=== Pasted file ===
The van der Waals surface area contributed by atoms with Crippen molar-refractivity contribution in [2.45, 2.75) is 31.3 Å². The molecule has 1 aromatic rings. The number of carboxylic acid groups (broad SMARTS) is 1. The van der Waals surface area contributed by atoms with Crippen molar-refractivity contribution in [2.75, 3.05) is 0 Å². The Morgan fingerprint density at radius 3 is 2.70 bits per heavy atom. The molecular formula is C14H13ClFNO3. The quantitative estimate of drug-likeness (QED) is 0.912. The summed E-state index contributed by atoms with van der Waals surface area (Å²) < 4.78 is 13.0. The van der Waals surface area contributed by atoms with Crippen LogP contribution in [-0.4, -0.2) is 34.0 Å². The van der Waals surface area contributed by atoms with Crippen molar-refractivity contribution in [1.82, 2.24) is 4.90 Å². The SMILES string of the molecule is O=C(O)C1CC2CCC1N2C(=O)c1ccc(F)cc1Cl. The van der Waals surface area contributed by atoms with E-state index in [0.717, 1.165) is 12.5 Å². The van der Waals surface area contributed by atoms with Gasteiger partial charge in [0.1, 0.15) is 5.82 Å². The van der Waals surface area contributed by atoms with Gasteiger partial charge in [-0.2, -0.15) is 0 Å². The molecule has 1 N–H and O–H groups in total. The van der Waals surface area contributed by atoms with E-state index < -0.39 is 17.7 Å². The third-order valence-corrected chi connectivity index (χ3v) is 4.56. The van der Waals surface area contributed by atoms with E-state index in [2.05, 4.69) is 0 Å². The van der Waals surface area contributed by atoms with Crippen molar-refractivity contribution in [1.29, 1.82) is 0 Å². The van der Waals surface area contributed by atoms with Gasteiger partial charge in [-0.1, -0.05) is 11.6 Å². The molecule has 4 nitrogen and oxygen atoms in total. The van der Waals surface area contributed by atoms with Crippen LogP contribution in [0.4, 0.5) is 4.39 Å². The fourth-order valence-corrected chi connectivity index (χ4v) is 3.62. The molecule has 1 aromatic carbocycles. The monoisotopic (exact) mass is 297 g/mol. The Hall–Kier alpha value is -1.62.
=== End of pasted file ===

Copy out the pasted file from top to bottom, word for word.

The van der Waals surface area contributed by atoms with Crippen molar-refractivity contribution in [2.45, 2.75) is 31.3 Å². The molecule has 1 aromatic rings. The number of carboxylic acid groups (broad SMARTS) is 1. The van der Waals surface area contributed by atoms with Crippen molar-refractivity contribution in [2.75, 3.05) is 0 Å². The Morgan fingerprint density at radius 3 is 2.70 bits per heavy atom. The molecular formula is C14H13ClFNO3. The quantitative estimate of drug-likeness (QED) is 0.912. The summed E-state index contributed by atoms with van der Waals surface area (Å²) < 4.78 is 13.0. The van der Waals surface area contributed by atoms with Crippen LogP contribution in [-0.4, -0.2) is 34.0 Å². The van der Waals surface area contributed by atoms with Crippen molar-refractivity contribution in [1.82, 2.24) is 4.90 Å². The SMILES string of the molecule is O=C(O)C1CC2CCC1N2C(=O)c1ccc(F)cc1Cl. The van der Waals surface area contributed by atoms with E-state index in [0.717, 1.165) is 12.5 Å². The van der Waals surface area contributed by atoms with Gasteiger partial charge in [0.1, 0.15) is 5.82 Å². The van der Waals surface area contributed by atoms with Gasteiger partial charge in [-0.2, -0.15) is 0 Å². The molecule has 1 N–H and O–H groups in total. The van der Waals surface area contributed by atoms with E-state index < -0.39 is 17.7 Å². The third-order valence-corrected chi connectivity index (χ3v) is 4.56. The van der Waals surface area contributed by atoms with E-state index in [2.05, 4.69) is 0 Å². The van der Waals surface area contributed by atoms with Crippen molar-refractivity contribution in [1.29, 1.82) is 0 Å². The van der Waals surface area contributed by atoms with Gasteiger partial charge in [-0.1, -0.05) is 11.6 Å². The molecule has 4 nitrogen and oxygen atoms in total. The van der Waals surface area contributed by atoms with Crippen LogP contribution in [0.4, 0.5) is 4.39 Å². The fourth-order valence-corrected chi connectivity index (χ4v) is 3.62. The molecule has 1 aromatic carbocycles. The monoisotopic (exact) mass is 297 g/mol. The Hall–Kier alpha value is -1.62.